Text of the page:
The Bakersfield Californian from Bakersfield, California on August 31, 1944 · Page 1
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The Bakersfield Californian from Bakersfield, California · Page 1

Bakersfield, California
Issue Date:
Thursday, August 31, 1944
Page 1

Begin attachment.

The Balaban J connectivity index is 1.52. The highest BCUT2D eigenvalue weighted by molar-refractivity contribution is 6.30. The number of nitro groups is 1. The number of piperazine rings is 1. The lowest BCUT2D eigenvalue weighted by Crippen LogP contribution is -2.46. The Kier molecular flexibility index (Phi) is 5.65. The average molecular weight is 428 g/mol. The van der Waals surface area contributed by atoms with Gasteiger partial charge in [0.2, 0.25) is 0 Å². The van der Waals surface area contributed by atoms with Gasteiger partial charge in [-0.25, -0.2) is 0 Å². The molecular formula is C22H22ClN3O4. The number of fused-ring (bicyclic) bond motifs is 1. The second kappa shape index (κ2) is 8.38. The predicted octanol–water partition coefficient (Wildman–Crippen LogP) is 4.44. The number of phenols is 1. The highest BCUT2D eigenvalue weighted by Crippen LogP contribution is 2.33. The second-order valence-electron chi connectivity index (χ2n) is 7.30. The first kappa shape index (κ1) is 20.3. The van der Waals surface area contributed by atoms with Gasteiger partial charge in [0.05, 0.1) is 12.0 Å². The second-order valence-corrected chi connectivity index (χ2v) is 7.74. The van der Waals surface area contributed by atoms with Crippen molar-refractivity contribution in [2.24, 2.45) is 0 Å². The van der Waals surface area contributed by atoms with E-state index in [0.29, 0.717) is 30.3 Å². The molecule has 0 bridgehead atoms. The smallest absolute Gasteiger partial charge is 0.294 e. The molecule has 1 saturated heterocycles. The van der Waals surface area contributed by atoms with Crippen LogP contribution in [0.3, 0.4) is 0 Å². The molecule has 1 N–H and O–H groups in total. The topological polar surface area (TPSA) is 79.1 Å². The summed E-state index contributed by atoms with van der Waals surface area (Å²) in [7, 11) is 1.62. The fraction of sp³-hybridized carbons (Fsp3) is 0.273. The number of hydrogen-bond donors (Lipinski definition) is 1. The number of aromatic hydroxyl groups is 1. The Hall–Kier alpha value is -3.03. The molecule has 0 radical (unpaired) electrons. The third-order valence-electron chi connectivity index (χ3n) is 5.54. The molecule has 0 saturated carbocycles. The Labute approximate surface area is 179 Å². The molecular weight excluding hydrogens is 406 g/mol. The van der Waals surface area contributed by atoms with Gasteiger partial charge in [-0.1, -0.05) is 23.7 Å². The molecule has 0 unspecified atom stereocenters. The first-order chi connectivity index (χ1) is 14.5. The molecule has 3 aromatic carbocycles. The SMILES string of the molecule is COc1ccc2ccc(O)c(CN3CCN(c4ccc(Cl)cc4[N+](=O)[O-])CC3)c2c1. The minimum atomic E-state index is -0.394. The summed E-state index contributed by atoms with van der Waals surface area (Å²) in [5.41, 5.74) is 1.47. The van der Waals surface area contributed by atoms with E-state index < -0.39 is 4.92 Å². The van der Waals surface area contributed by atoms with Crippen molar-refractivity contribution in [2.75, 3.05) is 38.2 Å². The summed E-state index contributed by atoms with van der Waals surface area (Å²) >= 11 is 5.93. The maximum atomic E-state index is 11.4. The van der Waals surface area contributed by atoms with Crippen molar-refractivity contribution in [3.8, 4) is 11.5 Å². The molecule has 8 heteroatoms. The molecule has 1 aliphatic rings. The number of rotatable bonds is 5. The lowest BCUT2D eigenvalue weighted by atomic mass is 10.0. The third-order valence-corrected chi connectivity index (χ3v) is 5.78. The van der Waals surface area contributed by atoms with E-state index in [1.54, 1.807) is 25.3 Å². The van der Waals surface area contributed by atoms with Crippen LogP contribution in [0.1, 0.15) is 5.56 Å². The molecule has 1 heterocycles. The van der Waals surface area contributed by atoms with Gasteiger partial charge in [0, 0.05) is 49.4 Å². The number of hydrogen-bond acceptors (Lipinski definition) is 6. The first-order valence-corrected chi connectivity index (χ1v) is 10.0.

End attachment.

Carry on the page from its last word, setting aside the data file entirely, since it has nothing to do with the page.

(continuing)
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YANKS AT BELGIUM •"- <ir -O- -it if ^f ?p ?f 3f _ *£ $f. w ^ jXt ^ . Soviets Enter Rumanian-Held Bucharest THE WK.ITHEK Temperature Hiifli yesterday Low today Kulnfuli Spation (Alrnorl) „_ Voar ago (Airimrt I sViiHon (Land Company) Vi-ar agn (Land Company'.. MUiinfaH figuren u ri» fur col yum- bcginnln? July 1.) Foreraxt T-'urlhor temperature ileiic rlay nnd tonight. Little l-'ridny. ... T ,... T ... T ... T MU- • loan Bo Buy a Bond It May Save a Life Vol. 57 TWO SECTIONS BAKERSFIELD, CALIFORNIA, THURSDAY, AUGUST 31, 1944 16 PAGES No. 27 Reds at Bulgaria Borders Columns Threaten to Cross Frontier in Pursuit of Germans By HENRY SHAPIRO Vniled Preas Staff Correspondent LONDON, Aug. 31. OJ.E)— The Soviet Second Ukrainian Army drove southward from the blazing oil fields of Ploesti and entered Bucharest today, liquidating the German forces in the northern suburbs who had been fighting their former Rumanian allies for possession of the capital. Premier Josef s/ :in'.s order of the iluy annoiincinsf the achievement i-ijruihcaiitly did not claim tho cup- lure of the Rumanian capital, which lias boeu held by the Rumanians virtually ever .since their king, Michael, declared war on Germany, but said that the Russians had removed the "German threat to Bucharest from the north." The order also directed 24 salvos of Moscow's 324 victory guns- for the troops "who insured the safety o£ the "THImftnttm .enW&l'." > Prior to Stalin's announcement, Bucharest was reported in the bands of Rumanian troops loyal to King Michael, who surrendered Rumania »to the Soviets last week and declared war on the country's former ally. Germany. Reach Bulgaria In the drive down the eastern Rumanian plains, other Soviet columns further east reached the border of Bulgarian-annexed Dobruju and threatened to cross the prewar frontier of Bulgaria itself. Behnid them the Soviet troops left chemical units working feverishly alongside Rumanian engineers to extinguish the blazing Ploesti oil fields. Moscow dispatches .said the area for dozens of miles from the city was enveloped in thick clouds of smoke and flames and that hardly a street of the city itself was untouched by fire. Unprecedented Speed The same sources said the Russians made their drive on Ploesti with unprecedented speed in an attempt to envelop the city before the Germans completed destruction of the oil fields. They arrived in time to help Rumanian troops and the civilian population reduce and confine the conflagration, Moscow reports said. German resistance bad melted almost completely away in the flaming attacks of the Second and Third Soviet Ukrainian armies. More than 15,000 additional prisoners, including the commander of the Seventh German Army Corps and three divisional commanders, were captured yesterday, increasing the total for the whirlwind 12-day Rumanian offensive to 3111,000. Marshal Rodion Y. Malinovsky's Second Army spearheads pushed into the suburbs of Bucharest after a swift advance from the great oil center of Ploesti, HI miles to the north. They had advanced more than 50 miles in the past 24 hours, barely pausing even for sleep. Win Ploesti Fields At Ploesti, the Russians won their most important and cheapest victory Continued on Pa«e TWII —flBlifornian-XEA Telepholo LONE YANK RETURNS—WITH 94« PRISONERS—Milling about in a Forty-fifth Division prisoner of war camp in southern France are !Mi; German.", including 17 officers, who surrendered to Lieutenant Clarence K. Guggins (right) of Poteau, Okla., whom they had captured a short time before. The fast-talking, 24-year-old Oklahoman persuaded the Nazi commander to "give up" by telling him that his men were surrounded, then took the surrender offer over to Allied headquarters to make arrangements for the Germans to lay down their arms and come in their own vehicles. ALLIES BAG 300 JAPANESE SHIPS IN AUGUST; HALMAHERA HIT AGAIN PHILIPPINES APPROACHES GET SOFTENIN6 BLOW; AIR PINCERS ON NIPS SNAPPED WITH IWO RAID SHARP INCREASE IN CASUALTIES 284,838 TOTAL FOR ALL AREAS REPORTED Index to Advertisers I'age Abrams, Dr. R. F :i Arvin Theater „..!:; A&P Stores 11 Auto Repairing in Booth's 4 Brock's o. 8 Citizens Laundry 12 C'offee, Harry 2, Ki Culliton, John W \2 Dewar's Dorman Photo East Side Cleaners Kdwarda, Dr. E. P 4 riickinger-Digier 15 Food City in Fox Theaters 11) French Bakery to French Village i:t Oallen-Kamp's X Goodrich Silvertown Stores 1:1 Granada Theater 1II Ivers Furniture 12 Jan Oarber 13 KERN 12 Leed's Shoes 3 Llm. T 12 Montgomery Ward 4, 5 Phillips Music Co :. C Rialto Theater ,. 13 River Theater IU Sears Roebuck 0, 7 Smith's Farmers Market 11 Union Cemetery 9, 15 U. 8. Employment Service S Victory Shoe Shop...., IS Virginia Theater Kl Weill's i* Winding, Oncar K C •WASHINGTON, Aug. 01. (UR) — Late July's heavy fighting in northern France caused a sharp increase in United States Army casualties, Acting Secretary of War Robert P. Patterson disclosed today, swelling the total for all theaters to 284,838 through August 23. This represented ,m increase of 23,249 over the total reported a week ago. and Patterson said the increase wa:> "largely reflected in the period of heaviest fighting in northern France nea»- the end 01' July." ^Patterson also disclosed that the fighting in southern France, from the landings on August 1.1 through August 24. had cost the Americans 1242 killed or missing and 50'JO wounded — relatively light losses which he said illustrated German weakness in that area. Patterson's announcement brought t() :l4!).52u the number of casualties thu.s far announced here for all services since Pearl Harbor. Navy figures for today show . r j$,35;i navy, marine and coast guard casualties including 23.544 dead. 20,7(11 wounded, 9642 missing and 44IJC prisoners of war. Ol the army total, Patterson listed 53.101 as killed. 142,8118 wounded, 44,043 missing and 44.IDS prisoners of war. Of the wounded, liO,3H have been returned to duty. By LEONARD Afisoeiaied Press War Editor ' Nearly 300 ocean-going ships were knocked out of the Japanese mer- I cliiint and lighting lleets iji August. | A recapitulation of Allied communiques today, with reports for thu | month not yet complete, disclosed at least: 17.") of these were known to he sunk, including 18 combatant vessels. The ligiires do not include more than 5CMI barges, luggers, sampans and river boats sunk or damaged. mostly in China. Communiques today and yesterday listed 30 ships destroyed or crippled. They included 17 by submarines, which sank .12 in August for their biggest month of the war. 65.000 I'nited States Vessels Damaging Nipponese losses contrasted sharply with the report of iNavy Secretary Forrestal that the j I'nited States Navy nas (ifi.OOO ves- I sels including 1150 aircraft carriers, I battleships, cruisers, destroyers and I submarines, with its building program "little more than bail' finished." American bombers, softening up the approaches to the Philippines, delivered their fourth heavy blow within two weeks at the steppingstone Island of Halmahera. In that period .114 tons of explosives blasted Nipponese defenses on the island. "Damage was heavy and widespread," General Douglas MacArthur said, in the latest raid aimed at the heart of the island. Other . southwest Pacific bombers ranged on to strike again at Davao, southernmost important city in the Philippines and a Japanese town even iu prewar days. Pincers on Japan Central and north Pacific alt- forces maintained their threatening aerial pincers on Japan it,self. Liberators were unopposed in a night raid on I wo airfield, 750 miles south of Tokyo. Three Aleutian-based planes were damaged in attacks on Paramushiro. An American observer in China said incessant air battering and the hammering blows of Chinese infantrymen threatened to bog down Japan's drive Into southeast China, designed to bisect China. The Japanese were engaged in bitter fighting 10 miles south of Hengyang Continued on Pate Two Bradley's Men to Take Fight Into Germany EISENHOWER SAYS U. S. GENERAL IN NEW JOB EQUAL TO MONTGOMERY LONDON, Aug. :il. (JP)~ General Sir Bernard L. Montgomery was elevated tonight to the rank of field marshal, effective tomorrow. The war office announced that King George VI had approved the promotion of the hero of the Kl Alamein. who now directs British armies in northern France. Demo Campaignirtg to Open With Truman Talk Tonight LAMAR, Mo., Aug. 31. (UR)—The Democratic party launches its active campaign for a fourth term tonight when its vice-presidential candidate. Senator Harry S. Truman, broadcasts at 7:30 (P. \V. T.I to the nation I from this little town of his birth. i Truman said his address would be | filled with "facts—which include plenty of reasons why the IJemocrats should be re-elect*!.'' i The occasion was Truman's offi- !cial acceptance ot his nomination as | Persident Roosevelt's running mate. j Much significance was placed on i the address as he is expected to "carry the ball" during the campaign. The President has indicated that he will have little time for active campaigning. This was probably the greatest day in the history of Lamar, a community of SOOO which is almost equally divided in political sentiment. Banners adorned the street's and a huge speakers' platform jutted out from the west door of the Barton county courthouse. A crowd of close to 20,000 taxed limited facilities. Only a few of tho oldtimers can remember when the Truman family lived four blocks east of the square. The senator's parents moved to Jackson county when he was 2 years old. FRIENDS IJKLIKVK WILLK1E TO STICK BY REFl HLICAXS NKW YORK Aug. 31 OB— Wendell L. Willkie may keep the Republicans and Democrats guessing until only a few days before the election, but intimate friends here are betting the 1940 G. O. P. presidential nominee will stick with his adopted party. Willkie. who has not said which candidate he will support in November, If, either, admittedly has embarked on a campaign to force both President Roosevelt and Governor Thomas E. Dewey as far out into the open as he can on domestic and foreign issues. He is particularly Interested in those relating to postwar organization to secure future peace. It is the Willkie thesis that the presidential nominees are practical men who want to win an election and to that end desire to avoid as much controversy as possible. Countering this, he has tiled to make them talk on debatable issues. SUPRKMF: ^I OF ALLIED EXPEDITNOARV. FORCE. Aug. 31. W)—General Eisenhower announced today that Lieutenant-General Omar N. Bradley had taken his place as a full field commander of American armies in northern France in equal status to General Sir Bernard L. Montgomery and declared confidently his forces would carry the fight into Germany, inevitably and decisively. Bradley, mild Missouri infantry specialist, hitherto has been officially subordinate to Montgomery who commanded all ground troops in northern France under Eisenhower. Bradley, however, has assumed great stature by directing his First and Third American ar- mien In th<? breakthrough from St. Lo across the Brest peninsula, beyond Paris and to tho approaches of Belgium and Germany. Eisenhower, smiling and bronzed, said operations were five days ahead of schedule. 1-1 is eyes twinkling, Eisenhower stood before a huge battle map of northern France streaked with red arrows of his troop gains toward Belgium and the Rhine and spoke with a firm voice of confidence in victories won and others yet ahead. N. A. M. Head Denies Giving to Campaigns WASHINGTON. Aug. I! I. (UP.) — President Robert .M. Gaylord. of the National Association of Manufacturers, told a congressional investigating committee today that his organization does not contribute to political campaigns in either primaries or general elections and "has used no other means or influence" to aid the election of candidates. Testifying before the House committee on campaign expenditures, Gaylord replied to hints by Chairman Sidney Hillman of the Congress of Industrial Organizations political action committee that organizations like the N. A. M. did contribute to candidates for federal office. 19-Year-Old Inventor Reports for Service SAN FRANCISCO, Aug. 31. <.#>— Stanley Aliller, jlt-year-old Berkeley- inventor, reported for induction today following a public demonstration of his home-made helicopter at a city street corner yesterday. Miller, who established a $100,000 a year miniature racii.- car business at the age of 11, designed and built the new type aircraft, which he calls the "Hiller-Copter," with materials obtained through priorities. A series of propeller pitch devices giving lateral and horizontal control of the craft as well as centre! over ascent and descent have been designed military secrets. Slovakia Revolts Nazi Rule Bulgaria and Rumania Peace Conference to Begin in Cairo LONDON, Aug. ."1. <UF(—The Czechoslovak government in London announced today that almost all Slovakia now is in the hands of Czech Patriot forces. LONDON, AUK. 31. 'LIE) — Bulgaria and Hmnania received Allied peace terms in Cairo and Moscow today and fore the week end, collapsing Germany's Balkan front. Revolution broke out in a third Nazi satellite country. The government of the Nazi puppet state of Slovakia admitted that: entire army battalions had joined revolting partisans and said that it had been forced to ask Xa/.i forces to "march in and pacify the country." Reports reaching London said Hlowk patriots hnd occupied (.'mica- (Csac/a t on the Slova-Moravian border. Fierce battles were said to be raging around Zllimi. most important railway junction In central Slovakia, and two other towns on the road from Zilina to Bratislava. •liulgaria to Get Terms A four-man delegation from Bulgaria—first to abandon Germany in World AVar I—arrived by plane in Cairo yesterday and was to be handed the Allied armistice terms today by Lincoln MacYeagh. American minister to the Greek and Yugoslav governments in the Middle East, and Lord Moync. British minister of state in the Middle East. The Bulgarians, headed 1 by Stoicho Moshanov, a special envoy, actually were informed of Hi" terms some time ago and presumably approved them before deciding to go openly to Cairo. While it was believed ihe delegates would attempt to negotiate, informed sources said the formal presentation of terms would be for signing, not for bargaining. Nazis to lie Disarmed Reliable sources in ( aim reported the terms provided that all German troops in Bulgaria and Bulgarian-occupied territory shall be disarmed and interned, Allied troops shall have the right to pass through Bulgaria, and Bulgaria shall return occupied Yugoslav territory and Greek Thrace and Macedonia. Though at war with the 1'nitcd States and Britain, Bulgaria never broke off relations with Russia. However, Russia joined her western allies in exerting pressure on Bulgaria to gel out of the war. Onlv Tuesday night. Moscow announced that Russia had refused to recognize Bulgaria's declaration of neutrality on the grounds that it was insufficient. The official Soviet News Agency Tass said last night that German armed vessels were using Bulgarian waters of the Danube and Bulgarian Black Sea ports, while Bulgarian troops were continuing to battle Greek and Yugoslav Patriots, "as if nothing has happened." Holiday on Beverage Alcohol Making Ends War Production Unaffected by Diversion of Piogram WASHINGTON, Aug. 111. (UP)—A month-lone "holiday" for beverage alcohol distillers ".ill cud at mid night tonight after what an industry spokesman described as "31 glorious days and night" of production devoted exclusively to replenishing dwindling whisky stocks. The War Production Board authorized distillers to produce beverage alcohol during the month- —fin the first time since late in 1H4J — when it -vas found there was more than enough industrial alcohol on hand to meet war needs. Declaring that another holiday might be possible "In the not too distant future," Dr. Waller G. Whitman, head of WPB's chemical bureau, said a study showed that the diversion of a month's output of alcohol from war uses did not affect munitions output. Peace Parley Secrecy Gets New Blasting SENATOR SAYS PRESS GETS "DIPLOMATIC BRUSHOFF" AT MEETING WASHINGTON'. ::'. The closed nature of the Dumbarton Oaks World Security Conference drew m-\ Republican fire today as Senator SI.Ucs Bridges iR-.V. II.), denounced the policy of "Oriental secrecy" and said he may discuss it next week with Governor Thomas E. Dewey. the O. O. P. presidential nominee. In his second blast of the week against the confidential character of the conversations between American, British and Russian delegates, Bridges belittled the press conference held at the Dumbarton Oaks estate on Tuesday to report, in general terms, the progress made toward outlining a new world peace organization. Styling it. ";L so-called press conference." Bridges said in a statement that reporters came away "shaking their heads despairingly." anil that "i^c reporter voiced the true sentiment when he said they got 'a diplomatic hrushoff.' " The most, revealing statement to date on the trend of the talks came at the Tuesday press conference when ihe three delegations announced their agreement on three general areas of the discussions. Other than that, information has come from brief com- muniques which described nothing but mechanical details, American official?,, .Uaekerl Tjy Prf'sident ''Roosevelt!' are ""iTetof-" mined to prevent publication of details of proposed world security plans at this time on grounds that premature disclosure would only prompt partisan bickering. G. 0. P. LEADERS PLAN CAMPAIGN EXECUTIVE COMMITTEE MEETS IN CHICAGO CHICAGO. Aug. :ll. (UH) —Herbert Browncll, Jr.. chairman of the Republican national committee, today opened a two-day meeting' of the executive committee to plan the presidential campaign for the next two months. ".Members of the committee from all over the country will be here for this meeting and we expect a report of campaign progress from each section." Brownell said. The committee mci unofficially today but will star! its formal deliberations Friday. Browuell said he would leave here Friday night to return to New York. The national chairman also met with members of ihe young Republicans organization, who postponed their Saturday meeting at Springfield. III., so tbev could meet with the chairman and name a chairmau for their campaign. Canella Reindicted on Fraud Charge LOS'ANGELES. Aug. 111. !.#>>--A federal grand jury hits rejudicled Colonel Joseph .1. Canella. quartermaster at the Santa Ana army air base, on a charge of couspuacv to defraud the government through violation of regulations covering ilic purchase and dispensing of dairy supplies. U. S. 3rd Army at Argonne in Stab for Reich British Plunge Toward Boulogne, Calais and Dunkerque Beaches; Entire Robot Bomb Coast May Fall Soon, as Nazi Fight Vanishes WITH ALLIED TROOPS IN FRANCE. Aug. 31. (A—Advance elements of the I'nited States Third Army were operating today iu the Argonne forest, about To miles from Germany and the Siegfried line. In the famous Argonne forest the doughboys reached the region whence the Allies in the lirst World War launched the final grand offensive thai lorced the Germane to sue. for peace. Another column from th" I'nited States- First Aimy, keeping pace with these lightning advances, overran Laon and stabbed on north along the last 30 miles to Belgium with such bewlldei ing speed that they overwhelmed three trainloads of German soldiers trying to escape. SUPREMK HEADQUARTERS, ALLIED EXPEDITIONARY FORCE. Aug. 31. (U.E) -Powerful British armored forces broke across the Somme river line today, captured Amiens and plunged on toward Boulogne, Calais and the beaches of Dunkerque in a fast-rolling offensive that threatened to overrun the robot bomb coast within 72 hours. Far to the east, two Amcri-,— can lank armies fanned out beyond the shattered Aisne j and Marne river lines at lop speed in twin drives that unofficial reports said had carried- to within 20 miles'of T'ie Belgian border and little more than SO miles from Germany. Vanguards of the llritish Second Army speared into the city early VALENCE, NICE FALL TOJfANKS FRENCH IN SPECTACULAR DRIVE ON LYONS GULF Sl'fC'KEIIN RO.M.MKL WITH BRITISH FORCES IN FRANCE. Aug. 111. (^--Marshal Walter von .Model, lately Herman commander in southern Poland, was reported today to have replaced Marshal Erwin Rommel as commander of Nazi army group in northern France. the this morning and at mid-day main force rode through in of the enemy. Tanks. guns and troops were reported pouring across the Summe In an increasing tide and headquarters spokesmen said the new bridgehead on the north bank was firmly established early this afternoon. Amiens, which straddles the! Somme about 40 miles Inland from j the channel coast, was the scene of | one of the final Allied victories of j World War I in August. I1HS. Six- days after the start of that offensive the German high command advised the Kaiser's government to sue for peace. Simultaneously. Canadian First Army troopers lunged into the Seine river port of Itoucn and thrust across the Dieppe highway '.* miles above Rouen in a drive to seal off the channel town, where a host of Canadians found death and glory in the urea! commando raid two years ago. Kcsis tii lire Crumbles German resistance was crumbling swiftly iimler the triphammer British and ''anadian blows, and front reports indicated tin- Allies might re- conquer the I'litiiv fas dc Calais area and its i ohot '.>oinb bases by lln j end of Ilie week. The ne.M main objective in the British path was Arras. Ml miles to I he northeast. Boulogne !uv '''-' miles to the northucsi, Calais 7J miles north-niirthw'st ,md Dunkerque, where the British expedltionai y force uas cut to ribbons by the Wnhrmafht in I!M<>. uas 77 miles to the north. Tlii' Brili;-h armor, rolliim now at a sliced thai matched that of the CiiiitinuiMl mi \'HK<- T«n ROME. Aug. 31. (UR)—French armored columns, in a spectacular Si-mile sweep around the Gulf of Lyons, captured Monlepelller, Be- zicrs, and Narbonne and drove forward unopposed to within less than ,"iii miles of the Spanish frontier today, while A-.nerican troops herded the remnants of the German Nineteenth Army northward through the pursuit | Rhone valley into the Lyon area. I Nazi resistance all along the Mediterranean coastline vanished almost completely, and American forces at the eastern end of the long invasion front captured Lie famous resort town of Nice. Resistance in Rhone Only in the Rhone valley were the Allied armies meeting serious opposition, and it came there from suicidal rear-guard units fighting to cover the retreat of the shattered Nineteen!Is Army. Tnited States Seventh Army troops drove more than 11 miles up the east bank ,if the Rhone, chopping down Nazi stragglers in their advance, A second column was converging on the town from Chaheuil. K miles to the southeast. The fall of Valence curried the American vanguards within 57 miles of Lymi. rallying point for the scattered remnants of the enemy's southern garrisons. To Spain by Week End Twenty-five miles west of the Rhone, and S7 miles; southwest of Lyon, French forces captured Lar- gentiere without opposition. The rate of the French advance .suggested they might plant their battle flags on the Sapnish border before the week end. The capture of Nice, largest of the French Riviera resorts, carried the southeastern point of the Allied beachhead to within 1L' miles of the Italian border. The city, with a, population of more than -'.in.000, was l-onlinutiil mi I'HKI* Two Less Meat, Salmon to Go to Civilians in September BASEBALL AMERICAN L.E.Uil K (First Game) At New York— R. H. E. WASHINGTON ................ 4 to 5 NEW YOHK ...................... 910 Batteries: Haefner Dubicl and Garbark. 0 and Ferrell; : WASHINGTON. Aug. 31. UJ.P.l — Present poinl values ol all rationed meats will continue through September, but the supply of belter grades will be .smaller, the Office of Price Administration said today. .Many kinds of w(ll cost two i more red points a pound next luoutli. I A can nf condensed or evaporated milk will have a ness" value of ••me • point instead of two-thirds of a i point. i Itnttcr Same Creamery butter will remain at Hi points a pound, but process butter not generally bought for table use. ! will go up six points a pound to a \ new value of 1.' points. Farm but- j tor will stay at 1- points. Although there was no change announced in the point value of canned I salmon, the War Food Admlnlstra- j lion reduced the civilian allocation of that commodity from I30.0iio.r00 to S3,OOO.Ollti pounds of the 1!(44 pack. This might presage a latter increase in its ration value. Another WFA announcement provided some offsetting good news for civilians, however. That was the statement that the civilian alloca- ill begin ' through tion of citrus Huns -oranges, tangerines, grapefiuit. lemon, in.i limes '• --will be In.:)7X.mid.nun pounds, m ; _',:;iiii,iMin,unii pounds mole than Kins received during the ended. Canned citrus juices and eiirus marnialaiies already are on the rat ion-free list and. in view of ihe .iiiiiouiu'etncut. undoubtedly will slay there. Kegins Sunday The new ration period \ next Sunday and extend September I!". While the over-all meal supply fur, civilians next month \\ill be '.'.I per; ccul higher than in August, the OI'A said the supply of the better and more preferred grades will be down by 10..1 per cent. ! Continuation of present point ! values on meat means that red stamps still will be required for beef ' steaks am) roasts of choice, good I and commercial grades, on lamb • chops and roasts of the three highest : grades, and on pork loins and ham. ! All other meats, including utility grades of beef and lamb, have no point values. ' Conllnueil on PaRcT\\o ' FLASHES IHt.UT ll.VI'K CTT SAt'RA.MKNTO. Aim. 111. <UR> — Coloiii'l K. ll. Lfiich. state se- leciive service direeior. said today local boards have been instructed in reduce the number of men to be railed up for pre-iuductioii physicals in September because "we won't heed as many men in October as u e thought we would." NKCiOTIATK FOK AlKI'ORTS AIKXICO CITY. Aug. 31. (JP>— British negotiations to use Mexican airports u ere said today by military authories to he under way here in an effort to facilitate the flight of Canadian panes to the Pacific in tlie expected eventual intensification of the war against Japan. rAKTISA.Vs KKACII KKLliKADE NK\V Y«iRK, Aug. 31. GP>— The British radio broadcast reports today that Yugoslav Partisans- of .Marshal Tito had reached the vicinity of Belgrade and that the sound of guns could be heard in the capital. Ill NGAKY EX-PREMIER DIGR NEW YORK, Aug. 31. d>>— The Germans' Transkontinent Agency said Doeme, Sztojny, who was swept out of the premiership, ot- llungary last Tuesday, "died^today iu noon." r